I think the followup poll should ask about the role of reviewers. How many people think that mss should only be accepted when/if all reviewers are completely satisfied? Vs people who think that reviewers advise but editors decide (meaning that sometimes editors will overrule reviewers, or stop the review process before all reviewers are satisfied)?

    • I have to confess that I was part of that 42%, but after clicking, I realized that I misunderstood the question. Wondering if others did the same. I thought the question was referring to when you are actually asked to review the manuscript again, which I would likely have said yes to. Not blaming the poll, but blaming reading a blog early in the morning. 🙂

    • I’m also surprised it’s as high as it is. We could have a follow up poll asking about the role of reviewers — and include an option for the Caseys of the world where they can say it’s too early/their coffee hasn’t kicked in yet. 🙂

      I do think the general question of whether people think all reviewers need to be satisfied would be interesting. I sometimes overrule reviewers as an AE and feel like I wouldn’t be doing my job if I always just went with whatever the reviewers said. I certainly value their opinions (otherwise I wouldn’t have asked them!), but I don’t think that means the authors always need to do what they say.

  3. I must be weird or something, because I mean exactly and only what a “yes” response to the bare question would appear to mean: “I’m willing to review the paper again, if requested”. It has nothing to do with whether I want to see it again, or whether I think I need to see it again.

    I’ve answered “no” to this question twice, and meant exactly and only “No, I never want to see this again”. In both cases the manuscripts needed only minor revisions, but it was the third time I’d seen them, and the authors were clearly never going to take the advice of the reviewers and make those minor revisions, so I had no interest in re-reviewing 4th revisions only to see the same lack of attention to detail.

    I guess I’ve never been much for nuance!

    • I mean the same thing as you when I answer it! It never occurred to me to answer otherwise, until the twitter conversation that I was part of.

      I think that sounds like a completely reasonable reason to answer “no”! I’ve been asked to re-review a manuscript in a case where the AE overruled my concern about the manuscript. That re-review was a little strange to do!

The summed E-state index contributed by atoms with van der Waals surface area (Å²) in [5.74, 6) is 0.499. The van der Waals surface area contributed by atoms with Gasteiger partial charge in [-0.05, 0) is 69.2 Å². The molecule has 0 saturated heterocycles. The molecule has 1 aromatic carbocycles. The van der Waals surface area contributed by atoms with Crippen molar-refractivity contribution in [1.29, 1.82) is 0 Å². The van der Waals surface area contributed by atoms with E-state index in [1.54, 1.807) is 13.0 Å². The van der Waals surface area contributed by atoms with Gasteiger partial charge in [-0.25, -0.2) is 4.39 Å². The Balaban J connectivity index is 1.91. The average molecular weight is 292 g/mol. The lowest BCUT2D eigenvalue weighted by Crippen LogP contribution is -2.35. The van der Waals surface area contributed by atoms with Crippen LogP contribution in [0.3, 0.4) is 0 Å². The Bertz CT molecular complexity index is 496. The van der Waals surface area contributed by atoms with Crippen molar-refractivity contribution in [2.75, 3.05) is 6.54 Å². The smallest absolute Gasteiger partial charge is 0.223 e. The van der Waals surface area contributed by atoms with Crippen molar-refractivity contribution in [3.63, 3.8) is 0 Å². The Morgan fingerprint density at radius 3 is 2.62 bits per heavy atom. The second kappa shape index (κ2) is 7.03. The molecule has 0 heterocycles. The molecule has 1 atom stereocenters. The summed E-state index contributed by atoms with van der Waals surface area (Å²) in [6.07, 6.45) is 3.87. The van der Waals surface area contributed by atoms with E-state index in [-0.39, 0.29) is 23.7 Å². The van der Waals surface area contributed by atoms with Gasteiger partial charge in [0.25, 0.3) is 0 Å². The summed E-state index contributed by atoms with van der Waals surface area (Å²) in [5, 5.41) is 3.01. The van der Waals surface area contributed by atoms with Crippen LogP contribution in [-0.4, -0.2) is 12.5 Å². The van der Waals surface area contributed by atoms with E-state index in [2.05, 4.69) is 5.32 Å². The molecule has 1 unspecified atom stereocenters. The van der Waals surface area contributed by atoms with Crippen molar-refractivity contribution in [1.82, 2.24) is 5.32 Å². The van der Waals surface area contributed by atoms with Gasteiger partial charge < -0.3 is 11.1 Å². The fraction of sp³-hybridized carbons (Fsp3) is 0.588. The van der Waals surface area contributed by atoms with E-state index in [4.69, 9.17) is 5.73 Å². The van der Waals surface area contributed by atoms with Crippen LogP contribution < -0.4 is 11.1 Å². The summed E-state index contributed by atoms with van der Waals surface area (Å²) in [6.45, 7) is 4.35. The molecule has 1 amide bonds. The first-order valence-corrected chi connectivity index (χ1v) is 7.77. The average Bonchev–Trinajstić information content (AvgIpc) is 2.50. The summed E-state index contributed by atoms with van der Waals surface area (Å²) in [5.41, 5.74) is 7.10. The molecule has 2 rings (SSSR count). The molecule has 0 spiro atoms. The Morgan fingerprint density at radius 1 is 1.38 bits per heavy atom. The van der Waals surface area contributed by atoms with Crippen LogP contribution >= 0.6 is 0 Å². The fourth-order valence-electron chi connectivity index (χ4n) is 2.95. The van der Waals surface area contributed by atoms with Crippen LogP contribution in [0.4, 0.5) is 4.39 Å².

4. I’ve been told that the general difference between “major revision” and “minor revision” (in journals that have those choices) is that major revision needs to go through the reviewers again, while minor don’t need a new round of reviews. I’ve used that logic when asked to suggest a decision, so I’ve interpreted the question if I can actually review revised version as very much just meaning that.

    • In the twitter discussion on this (well, in one of them — there have been multiple at this point!), Allen Moore indicated he thinks you should say “reject” if you plan to send it back out:

      (At least, that’s how I read that tweet, though I’m not exactly sure of what the “but maybe” means.)
      So, I guess there’s uncertainty about this seemingly straightforward question plus the uncertainty about what reject, major revisions, and minor revisions should mean! 🙂

  5. I agree with W Ray. When I tick that box I mean that if the AE decides that the paper needs to be sent out for review again I am happy to be one of the reviewers. It is not a linked to the review I have given or a need to check in on how my comments were addressed.

  6. I always check “yes”, feeling that, having agreed to the review the manuscript, I should agree to another revision if the editors ask me to. It feels a bit like an obligation and certainly does not mean to me that I necessarily want to see a revised version.

    However, recently, an established professor made the comment that she always checks “no”, feeling that having already made a detailed review of the manuscript and provided her opinion, it is entirely up to the editors to decide whether the revised version adequately addresses the comments and the standards for the journal. I thought that was a really interesting view and I wondered whether it was shared by many and whether I should adopt it. It seems from this post that it is not shared by many, and it seems that there is not much of a common understanding of what is expected of reviewers and editors. Some reviewers seem to feel it’s disrespectful not to ask them to see the revised version, while other reviewers seem to feel its disrespectful to ask them to review the manuscript again since it should be the editor’s job to assess the manuscript at that point…

    • I always say “no” but most AEs ignore that and still send me a revised ms – if my comments / edits were substantial. I find revisions much more time consuming because I have to address the science and scholarship again AND I have to see if the authors heeded my advice. So, I always say “no” to the question of whether I would be willing to review a revision. But, even when I say “no” to the original question, I will always say yes if the AE comes back to me despite my “no”. Weird, but that has been my mantra. Speaking of which, as an AE, I don’t recall ever seeing what the reviewer indicated to the question of whether they would be willing to look at a revision. Where is that indicated on manuscriptcentral and other software interfaces?